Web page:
Smartwatches and VR products continue to be a niche category and are yet to take off in any meaningful way even amongst the mainstream consumer, but that hasn't stopped Samsung Electronics from dreaming big. Speculation is rife about Samsung's next generation smartwatch and it was just a few days ago that the company had shown off the new generation Gear Virtual Reality headsets for their Galaxy S6 and S6 Edge smartphones. They also announced that they were tying up with Hollywood studios and professional sports leagues to bring virtual reality content to their headset through the Milk VR app. Now there are new reports doing the rounds that Samsung isn't content with just targeting the retail customer for their smartwatches and virtual reality hardware. They want to go a step further and pitch those products to enterprises.
Samsung believes that virtual reality has a huge potential for success in many industries, including automotive and real estate. The company is also optimistic about the enquiries they have generated for their smartwatches from finance and hospitality industries. Speaking at a Samsung event in New York, the company's VP of mobile marketing, Mr. Eric McCarty sounded cautiously optimistic about their foray into enterprise level smart hardware. He said that although enterprise grade smartwatches and VR headsets would pose challenges to the manufacturer for reasons ranging from security to implementation, the scope is enormous and rewards will be sky-high. McCarty also gave some practical examples like VR headsets being used for in-flight entertainment or smartwatches being used by hospitality staff for more efficient and real-time notifications. Mr. McCarty however did sound a note of caution amidst all this optimism, when he pointed out, that virtual reality especially, is not just about the hardware. It is software and the immersive content available on a particular platform that will make or break a device and he seemed unsure about the development and deployment of such content.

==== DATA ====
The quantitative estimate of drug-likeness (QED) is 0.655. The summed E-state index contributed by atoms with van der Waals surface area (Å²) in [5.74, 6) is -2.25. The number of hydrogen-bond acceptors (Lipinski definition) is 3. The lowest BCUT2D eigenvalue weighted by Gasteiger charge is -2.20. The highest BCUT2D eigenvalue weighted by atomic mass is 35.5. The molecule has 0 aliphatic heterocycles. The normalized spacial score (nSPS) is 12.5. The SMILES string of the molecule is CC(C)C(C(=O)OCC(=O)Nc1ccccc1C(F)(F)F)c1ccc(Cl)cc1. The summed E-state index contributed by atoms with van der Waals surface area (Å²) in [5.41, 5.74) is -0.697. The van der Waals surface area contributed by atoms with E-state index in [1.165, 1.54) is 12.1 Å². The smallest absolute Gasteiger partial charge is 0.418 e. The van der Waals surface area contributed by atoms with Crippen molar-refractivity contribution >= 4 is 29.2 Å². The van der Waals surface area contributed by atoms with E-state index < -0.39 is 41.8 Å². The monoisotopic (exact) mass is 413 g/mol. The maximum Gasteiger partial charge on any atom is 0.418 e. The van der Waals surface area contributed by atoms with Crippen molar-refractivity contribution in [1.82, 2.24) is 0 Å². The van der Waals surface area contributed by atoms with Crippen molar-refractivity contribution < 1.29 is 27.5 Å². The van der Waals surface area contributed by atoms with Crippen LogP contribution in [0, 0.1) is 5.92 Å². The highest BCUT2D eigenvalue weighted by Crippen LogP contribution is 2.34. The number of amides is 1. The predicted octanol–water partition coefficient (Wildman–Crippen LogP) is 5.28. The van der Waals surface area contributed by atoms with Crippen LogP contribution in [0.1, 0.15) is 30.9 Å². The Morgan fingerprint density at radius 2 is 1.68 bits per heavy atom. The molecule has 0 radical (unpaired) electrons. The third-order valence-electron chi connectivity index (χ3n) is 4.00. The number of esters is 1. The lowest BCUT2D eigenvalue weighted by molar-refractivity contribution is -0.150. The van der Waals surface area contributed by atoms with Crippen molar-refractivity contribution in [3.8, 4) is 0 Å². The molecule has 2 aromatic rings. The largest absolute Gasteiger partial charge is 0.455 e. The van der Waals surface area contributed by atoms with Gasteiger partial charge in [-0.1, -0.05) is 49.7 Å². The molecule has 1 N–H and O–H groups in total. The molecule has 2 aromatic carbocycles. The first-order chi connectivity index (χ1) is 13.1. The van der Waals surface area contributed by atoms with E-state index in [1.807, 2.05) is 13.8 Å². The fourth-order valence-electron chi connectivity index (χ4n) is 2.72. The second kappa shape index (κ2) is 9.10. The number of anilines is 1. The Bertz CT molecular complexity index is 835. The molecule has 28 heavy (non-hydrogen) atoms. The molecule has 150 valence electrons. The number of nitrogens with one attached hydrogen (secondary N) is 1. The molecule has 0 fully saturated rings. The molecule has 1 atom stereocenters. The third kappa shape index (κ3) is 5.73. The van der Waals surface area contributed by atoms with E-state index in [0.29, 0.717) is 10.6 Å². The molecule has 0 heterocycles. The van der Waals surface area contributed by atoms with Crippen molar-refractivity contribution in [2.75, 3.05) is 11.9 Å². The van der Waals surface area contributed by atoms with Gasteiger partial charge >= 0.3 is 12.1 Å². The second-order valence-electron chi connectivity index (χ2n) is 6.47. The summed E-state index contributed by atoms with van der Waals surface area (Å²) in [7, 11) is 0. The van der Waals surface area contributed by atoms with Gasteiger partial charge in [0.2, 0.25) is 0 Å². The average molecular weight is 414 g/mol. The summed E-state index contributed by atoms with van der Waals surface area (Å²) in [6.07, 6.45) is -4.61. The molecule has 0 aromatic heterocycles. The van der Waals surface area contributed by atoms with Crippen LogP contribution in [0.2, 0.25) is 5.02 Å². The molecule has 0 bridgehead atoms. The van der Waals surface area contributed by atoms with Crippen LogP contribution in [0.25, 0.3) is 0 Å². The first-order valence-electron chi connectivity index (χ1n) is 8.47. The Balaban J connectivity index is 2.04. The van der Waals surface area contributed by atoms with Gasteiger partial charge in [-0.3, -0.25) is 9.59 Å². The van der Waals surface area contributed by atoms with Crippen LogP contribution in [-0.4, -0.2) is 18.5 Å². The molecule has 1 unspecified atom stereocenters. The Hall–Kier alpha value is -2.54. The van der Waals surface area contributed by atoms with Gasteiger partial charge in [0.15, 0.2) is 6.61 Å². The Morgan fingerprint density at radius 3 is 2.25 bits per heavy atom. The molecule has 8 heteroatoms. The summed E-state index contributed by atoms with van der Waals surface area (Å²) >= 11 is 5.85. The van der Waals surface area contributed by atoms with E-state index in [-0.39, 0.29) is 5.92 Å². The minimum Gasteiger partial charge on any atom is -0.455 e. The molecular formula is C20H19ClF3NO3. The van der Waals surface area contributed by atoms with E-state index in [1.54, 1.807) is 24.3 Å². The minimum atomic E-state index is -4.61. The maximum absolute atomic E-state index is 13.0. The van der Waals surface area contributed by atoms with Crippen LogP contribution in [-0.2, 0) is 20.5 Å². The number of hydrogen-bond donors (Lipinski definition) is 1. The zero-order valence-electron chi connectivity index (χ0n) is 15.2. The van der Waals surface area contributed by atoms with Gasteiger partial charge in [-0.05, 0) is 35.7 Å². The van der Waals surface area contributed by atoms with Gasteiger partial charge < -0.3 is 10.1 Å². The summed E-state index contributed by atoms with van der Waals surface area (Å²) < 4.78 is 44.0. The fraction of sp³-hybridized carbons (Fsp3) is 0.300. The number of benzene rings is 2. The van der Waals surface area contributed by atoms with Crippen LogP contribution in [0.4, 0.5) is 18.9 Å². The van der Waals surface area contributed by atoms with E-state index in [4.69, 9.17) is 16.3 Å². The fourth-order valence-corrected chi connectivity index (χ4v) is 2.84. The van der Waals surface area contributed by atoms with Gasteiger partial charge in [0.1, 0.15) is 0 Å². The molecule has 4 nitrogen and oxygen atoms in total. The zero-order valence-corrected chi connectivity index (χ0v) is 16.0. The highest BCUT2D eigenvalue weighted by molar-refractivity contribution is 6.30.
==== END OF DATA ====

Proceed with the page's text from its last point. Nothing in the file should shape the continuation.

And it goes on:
Samsung might paint a very futuristic picture, but there are skeptics abound. Mr. Bob O'Donnell, principal analyst at Technalysis Research believes that we are still a long way away from mass deployment of such smart wearables. He was categorically dismissive of current generation smart devices, and in a damning indictment of the same, he said more "rugged and robust" devices will be needed if and when these are to be accepted by the enterprise. "Consumer-grade stuff isn't really going to cut it", he signed off.